Add Healthcare Policy to Medical School Curriculum, Doctors Say
Medical student and resident education has to include instruction on how healthcare systems function -- especially with the advent of complicated national healthcare reforms, University of Michigan physicians said.
Two U-M physicians and a U-M Medical School graduate called for a national curriculum in health policy for medical students and residents, in an article in the New England Journal of Medicine. “Without education in health policy and the healthcare system, physicians are missing critical tools in their professional toolbox,” said co-author Matthew M. Davis, MD, associate professor at U-M in Pediatrics and Communicable Diseases, Internal Medicine and Public Policy.
Davis said his previous research has found that fewer than half of graduating medical students in the U.S. said they received adequate training in understanding healthcare systems and the economics of practicing medicine.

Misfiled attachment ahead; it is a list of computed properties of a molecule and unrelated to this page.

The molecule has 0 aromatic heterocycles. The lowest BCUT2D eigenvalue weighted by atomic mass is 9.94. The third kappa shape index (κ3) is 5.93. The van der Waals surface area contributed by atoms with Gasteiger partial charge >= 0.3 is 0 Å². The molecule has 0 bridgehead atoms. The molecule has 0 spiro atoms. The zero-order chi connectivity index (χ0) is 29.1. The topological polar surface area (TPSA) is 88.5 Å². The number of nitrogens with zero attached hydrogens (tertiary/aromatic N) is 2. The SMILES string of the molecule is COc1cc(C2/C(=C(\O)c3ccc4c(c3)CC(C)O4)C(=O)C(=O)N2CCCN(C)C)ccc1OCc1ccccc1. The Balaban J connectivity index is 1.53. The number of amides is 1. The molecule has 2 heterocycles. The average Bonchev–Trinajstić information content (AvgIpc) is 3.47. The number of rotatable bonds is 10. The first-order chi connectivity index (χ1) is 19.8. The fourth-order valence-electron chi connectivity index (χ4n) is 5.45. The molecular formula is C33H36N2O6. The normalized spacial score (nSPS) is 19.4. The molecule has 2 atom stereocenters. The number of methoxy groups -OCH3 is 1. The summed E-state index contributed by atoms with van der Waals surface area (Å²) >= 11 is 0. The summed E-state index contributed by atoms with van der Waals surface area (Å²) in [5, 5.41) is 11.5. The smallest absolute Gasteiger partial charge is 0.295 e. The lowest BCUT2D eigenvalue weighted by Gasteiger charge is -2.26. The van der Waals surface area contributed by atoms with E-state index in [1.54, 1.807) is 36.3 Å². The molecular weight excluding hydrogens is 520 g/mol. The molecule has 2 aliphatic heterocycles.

“As a resident, I routinely care for patients who cannot afford their medications or don’t have access to regular medical care,” said Mitesh S. Patel, MD, a 2009 U-M Medical School graduate and lead author of the article. “These issues have a major impact on the delivery and cost of healthcare. However, they are rarely discussed in educational lectures or during teaching rounds.”
- MU Compliance Announcement Sparks Concern, Confusion
- New G-Codes to Pay Doctors for Broad Array of Non-Face-to-Face Care
- Telehealth Improves Patient Care in ICUs
- CMS Sets 2014 Pay Rates for Hospital Outpatient and Physician Services
- Scary Financial Challenges for 2014
- States Rejecting Medicaid Expansion Forgo Billions in Federal Funds
- LifePoint Bolsters Presence in Michigan's Upper Peninsula
- Douglas Hawthorne—A Chance to Do Something Big
- Hospital M&A Volume Up, Value Down in 3Q
- Small Doesn't Mean Doomed